Engineers create most wear-resistant metal alloy in the world
If you're ever unlucky enough to have a car with metal tires, you might consider a set made from a new alloy engineered at Sandia National Laboratories. You could skid—not drive, skid—around the Earth's equator 500 times before wearing out the tread.
Sandia's materials science team has engineered a platinum-gold alloy believed to be the most wear-resistant metal in the world. It's 100 times more durable than high-strength steel, making it the first alloy, or combination of metals, in the same class as diamond and sapphire, nature's most wear-resistant materials. Sandia's team recently reported their findings in Advanced Materials. "We showed there's a fundamental change you can make to some alloys that will impart this tremendous increase in performance over a broad range of real, practical metals," said materials scientist Nic Argibay, an author on the paper.
Although metals are typically thought of as strong, when they repeatedly rub against other metals, like in an engine, they wear down, deform and corrode unless they have a protective barrier, like additives in motor oil.
In electronics, moving metal-to-metal contacts receive similar protections with outer layers of gold or other precious metal alloys. But these coatings are expensive. And eventually they wear out, too, as connections press and slide across each other day after day, year after year, sometimes millions, even billions of times. These effects are exacerbated the smaller the connections are, because the less material you start with, the less wear and tear a connection can endure before it no longer works.
With Sandia's platinum-gold coating, only a single layer of atoms would be lost after a mile of skidding on the hypothetical tires. The ultradurable coating could save the electronics industry more than $100 million a year in materials alone, Argibay says, and make electronics of all sizes and across many industries more cost-effective, long-lasting and dependable—from aerospace systems and wind turbines to microelectronics for cell phones and radar systems.
"These wear-resistant materials could potentially provide reliability benefits for a range of devices we have explored," said Chris Nordquist, a Sandia engineer not involved in the study. "The opportunities for integration and improvement would be device-specific, but this material would provide another tool for addressing current reliability limitations of metal microelectronic components."
New metal puts an old theory to rest
You might be wondering how metallurgists for thousands of years somehow missed this. In truth, the combination of 90 percent platinum with 10 percent gold isn't new at all.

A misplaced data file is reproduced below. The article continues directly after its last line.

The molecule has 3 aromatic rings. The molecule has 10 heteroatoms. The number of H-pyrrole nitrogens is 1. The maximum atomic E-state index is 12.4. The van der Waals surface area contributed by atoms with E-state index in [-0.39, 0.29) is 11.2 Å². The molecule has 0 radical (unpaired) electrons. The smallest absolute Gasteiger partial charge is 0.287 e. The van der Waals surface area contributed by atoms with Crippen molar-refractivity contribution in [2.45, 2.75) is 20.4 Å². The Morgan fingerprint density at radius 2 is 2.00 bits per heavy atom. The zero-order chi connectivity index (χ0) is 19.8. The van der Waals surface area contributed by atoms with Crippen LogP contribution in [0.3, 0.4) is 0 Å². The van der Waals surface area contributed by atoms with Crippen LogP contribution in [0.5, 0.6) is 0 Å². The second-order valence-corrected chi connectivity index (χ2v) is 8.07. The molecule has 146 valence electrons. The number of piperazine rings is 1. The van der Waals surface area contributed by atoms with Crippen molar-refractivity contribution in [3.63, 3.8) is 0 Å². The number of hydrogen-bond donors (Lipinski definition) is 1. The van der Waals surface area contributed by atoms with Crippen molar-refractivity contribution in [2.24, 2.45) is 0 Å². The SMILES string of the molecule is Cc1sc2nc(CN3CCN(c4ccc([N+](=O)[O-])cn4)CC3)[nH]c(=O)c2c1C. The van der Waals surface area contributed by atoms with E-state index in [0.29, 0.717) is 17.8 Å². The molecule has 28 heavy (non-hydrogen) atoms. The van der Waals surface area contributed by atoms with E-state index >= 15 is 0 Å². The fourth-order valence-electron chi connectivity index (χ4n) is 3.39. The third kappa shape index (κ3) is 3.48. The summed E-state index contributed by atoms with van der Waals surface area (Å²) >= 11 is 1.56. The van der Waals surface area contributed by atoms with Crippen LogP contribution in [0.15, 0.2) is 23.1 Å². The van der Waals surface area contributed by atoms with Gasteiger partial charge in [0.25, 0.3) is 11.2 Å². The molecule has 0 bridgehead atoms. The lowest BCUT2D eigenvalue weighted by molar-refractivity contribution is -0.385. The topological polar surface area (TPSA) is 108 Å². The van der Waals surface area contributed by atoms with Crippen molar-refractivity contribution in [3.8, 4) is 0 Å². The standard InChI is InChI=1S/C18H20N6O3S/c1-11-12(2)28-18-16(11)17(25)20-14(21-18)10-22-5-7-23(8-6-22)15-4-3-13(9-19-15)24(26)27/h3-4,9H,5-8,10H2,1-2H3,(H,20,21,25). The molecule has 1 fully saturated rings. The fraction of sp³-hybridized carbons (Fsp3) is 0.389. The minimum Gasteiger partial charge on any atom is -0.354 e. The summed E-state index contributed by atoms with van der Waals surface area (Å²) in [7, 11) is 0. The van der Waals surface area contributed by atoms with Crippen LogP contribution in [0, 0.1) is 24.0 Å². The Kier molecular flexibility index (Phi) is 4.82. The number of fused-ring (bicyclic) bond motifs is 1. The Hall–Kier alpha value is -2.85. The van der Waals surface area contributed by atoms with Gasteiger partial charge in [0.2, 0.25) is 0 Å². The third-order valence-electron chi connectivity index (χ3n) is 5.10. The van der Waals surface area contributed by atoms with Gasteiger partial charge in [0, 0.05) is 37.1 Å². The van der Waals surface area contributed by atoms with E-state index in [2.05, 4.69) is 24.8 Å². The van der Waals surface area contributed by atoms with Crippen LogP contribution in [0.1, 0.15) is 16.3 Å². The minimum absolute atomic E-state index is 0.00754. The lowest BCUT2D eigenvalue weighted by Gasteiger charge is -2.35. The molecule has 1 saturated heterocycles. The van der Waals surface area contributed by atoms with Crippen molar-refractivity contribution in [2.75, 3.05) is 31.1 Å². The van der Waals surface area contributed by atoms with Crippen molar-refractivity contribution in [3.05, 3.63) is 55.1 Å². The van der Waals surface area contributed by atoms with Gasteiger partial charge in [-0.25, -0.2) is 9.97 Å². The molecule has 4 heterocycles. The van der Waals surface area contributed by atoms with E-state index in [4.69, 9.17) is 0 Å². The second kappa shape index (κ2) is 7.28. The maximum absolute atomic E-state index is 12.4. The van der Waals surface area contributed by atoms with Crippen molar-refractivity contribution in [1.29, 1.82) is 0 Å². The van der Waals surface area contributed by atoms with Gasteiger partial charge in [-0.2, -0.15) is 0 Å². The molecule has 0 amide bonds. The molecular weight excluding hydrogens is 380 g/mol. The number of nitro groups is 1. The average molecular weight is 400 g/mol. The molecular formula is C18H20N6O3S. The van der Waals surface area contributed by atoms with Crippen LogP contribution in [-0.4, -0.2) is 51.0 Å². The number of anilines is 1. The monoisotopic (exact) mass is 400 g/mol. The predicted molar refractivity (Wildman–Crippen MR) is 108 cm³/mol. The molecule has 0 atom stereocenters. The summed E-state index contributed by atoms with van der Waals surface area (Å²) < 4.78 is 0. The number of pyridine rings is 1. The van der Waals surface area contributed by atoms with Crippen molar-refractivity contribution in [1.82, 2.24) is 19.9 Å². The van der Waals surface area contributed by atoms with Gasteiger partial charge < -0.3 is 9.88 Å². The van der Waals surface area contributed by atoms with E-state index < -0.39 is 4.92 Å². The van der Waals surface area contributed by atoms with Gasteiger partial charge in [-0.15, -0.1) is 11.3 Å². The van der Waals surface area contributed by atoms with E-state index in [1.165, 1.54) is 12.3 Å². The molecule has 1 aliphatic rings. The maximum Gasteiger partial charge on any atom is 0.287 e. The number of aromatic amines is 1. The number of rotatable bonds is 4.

But the engineering is new. Argibay and coauthor Michael Chandross masterminded the design and the new 21st century wisdom behind it. Conventional wisdom says a metal's ability to withstand friction is based on how hard it is. The Sandia team proposed a new theory that says wear is related to how metals react to heat, not their hardness, and they handpicked metals, proportions and a fabrication process that could prove their theory.
"Many traditional alloys were developed to increase the strength of a material by reducing grain size," said John Curry, a postdoctoral appointee at Sandia and first author on the paper. "Even still, in the presence of extreme stresses and temperatures many alloys will coarsen or soften, especially under fatigue. We saw that with our platinum-gold alloy the mechanical and thermal stability is excellent, and we did not see much change to the microstructure over immensely long periods of cyclic stress during sliding."
Now they have proof they can hold in their hands. It looks and feels like ordinary platinum, silver-white and a little heavier than pure gold. Most important, it's no harder than other platinum-gold alloys, but it's much better at resisting heat and a hundred times more wear resistant.
The team's approach is a modern one that depended on computational tools. Argibay and Chandross' theory arose from simulations that calculated how individual atoms were affecting the large-scale properties of a material, a connection that's rarely obvious from observations alone. Researchers in many scientific fields use computational tools to take much of the guesswork out of research and development.
"We're getting down to fundamental atomic mechanisms and microstructure and tying all these things together to understand why you get good performance or why you get bad performance, and then engineering an alloy that gives you good performance," Chandross said.
A slick surprise
Still, there will always be surprises in science. In a separate paper published in Carbon, the Sandia team describes the results of a remarkable accident. One day, while measuring wear on their platinum-gold, an unexpected black film started forming on top. They recognized it: diamond-like carbon, one of the world's best man-made coatings, slick as graphite and hard as diamond. Their creation was making its own lubricant, and a good one at that.
Diamond-like carbon usually requires special conditions to manufacture, and yet the alloy synthesized it spontaneously.
"We believe the stability and inherent resistance to wear allows carbon-containing molecules from the environment to stick and degrade during sliding to ultimately form diamond-like carbon," Curry said. "Industry has other methods of doing this, but they typically involve vacuum chambers with high temperature plasmas of carbon species. It can get very expensive."
The phenomenon could be harnessed to further enhance the already impressive performance of the metal, and it could also potentially lead to a simpler, more cost-effective way to mass-produce premium lubricant.